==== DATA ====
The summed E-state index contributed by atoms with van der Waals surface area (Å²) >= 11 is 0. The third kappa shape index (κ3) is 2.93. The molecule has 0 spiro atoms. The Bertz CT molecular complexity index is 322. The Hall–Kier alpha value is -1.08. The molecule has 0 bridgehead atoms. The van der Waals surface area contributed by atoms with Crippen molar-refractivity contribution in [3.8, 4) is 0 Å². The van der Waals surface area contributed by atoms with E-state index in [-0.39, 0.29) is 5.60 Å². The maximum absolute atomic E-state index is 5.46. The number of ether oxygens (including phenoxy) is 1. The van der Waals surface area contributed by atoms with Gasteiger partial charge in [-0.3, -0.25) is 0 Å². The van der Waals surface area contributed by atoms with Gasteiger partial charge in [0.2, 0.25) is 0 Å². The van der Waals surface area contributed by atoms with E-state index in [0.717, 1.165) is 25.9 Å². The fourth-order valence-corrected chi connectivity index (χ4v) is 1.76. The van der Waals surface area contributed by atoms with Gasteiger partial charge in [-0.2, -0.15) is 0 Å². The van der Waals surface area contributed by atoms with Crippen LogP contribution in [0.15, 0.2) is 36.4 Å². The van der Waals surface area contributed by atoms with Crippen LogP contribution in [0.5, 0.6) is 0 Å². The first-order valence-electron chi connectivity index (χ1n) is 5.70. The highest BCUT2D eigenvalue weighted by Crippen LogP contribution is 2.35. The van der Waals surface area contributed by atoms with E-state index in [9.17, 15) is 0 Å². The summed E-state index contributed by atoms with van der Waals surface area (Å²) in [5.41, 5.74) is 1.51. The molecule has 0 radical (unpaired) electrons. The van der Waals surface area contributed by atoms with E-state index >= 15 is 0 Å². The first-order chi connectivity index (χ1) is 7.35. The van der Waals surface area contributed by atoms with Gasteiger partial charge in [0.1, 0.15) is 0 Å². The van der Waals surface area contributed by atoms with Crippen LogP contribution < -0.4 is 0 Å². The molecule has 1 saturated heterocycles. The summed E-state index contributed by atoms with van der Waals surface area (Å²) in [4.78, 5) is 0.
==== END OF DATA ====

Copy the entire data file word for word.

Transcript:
The summed E-state index contributed by atoms with van der Waals surface area (Å²) >= 11 is 0. The third kappa shape index (κ3) is 2.93. The molecule has 0 spiro atoms. The Bertz CT molecular complexity index is 322. The Hall–Kier alpha value is -1.08. The molecule has 0 bridgehead atoms. The van der Waals surface area contributed by atoms with Crippen molar-refractivity contribution in [3.8, 4) is 0 Å². The van der Waals surface area contributed by atoms with E-state index in [-0.39, 0.29) is 5.60 Å². The maximum absolute atomic E-state index is 5.46. The number of ether oxygens (including phenoxy) is 1. The van der Waals surface area contributed by atoms with Gasteiger partial charge in [-0.3, -0.25) is 0 Å². The van der Waals surface area contributed by atoms with Gasteiger partial charge in [0.2, 0.25) is 0 Å². The van der Waals surface area contributed by atoms with E-state index in [0.717, 1.165) is 25.9 Å². The fourth-order valence-corrected chi connectivity index (χ4v) is 1.76. The van der Waals surface area contributed by atoms with Gasteiger partial charge in [-0.2, -0.15) is 0 Å². The van der Waals surface area contributed by atoms with Crippen LogP contribution in [0.15, 0.2) is 36.4 Å². The van der Waals surface area contributed by atoms with Crippen LogP contribution in [0.5, 0.6) is 0 Å². The first-order valence-electron chi connectivity index (χ1n) is 5.70. The highest BCUT2D eigenvalue weighted by Crippen LogP contribution is 2.35. The van der Waals surface area contributed by atoms with E-state index in [9.17, 15) is 0 Å². The summed E-state index contributed by atoms with van der Waals surface area (Å²) in [5.41, 5.74) is 1.51. The molecule has 0 radical (unpaired) electrons. The van der Waals surface area contributed by atoms with E-state index >= 15 is 0 Å². The first-order chi connectivity index (χ1) is 7.35. The van der Waals surface area contributed by atoms with Gasteiger partial charge in [0.1, 0.15) is 0 Å². The van der Waals surface area contributed by atoms with Crippen LogP contribution < -0.4 is 0 Å². The molecule has 1 saturated heterocycles. The summed E-state index contributed by atoms with van der Waals surface area (Å²) in [4.78, 5) is 0.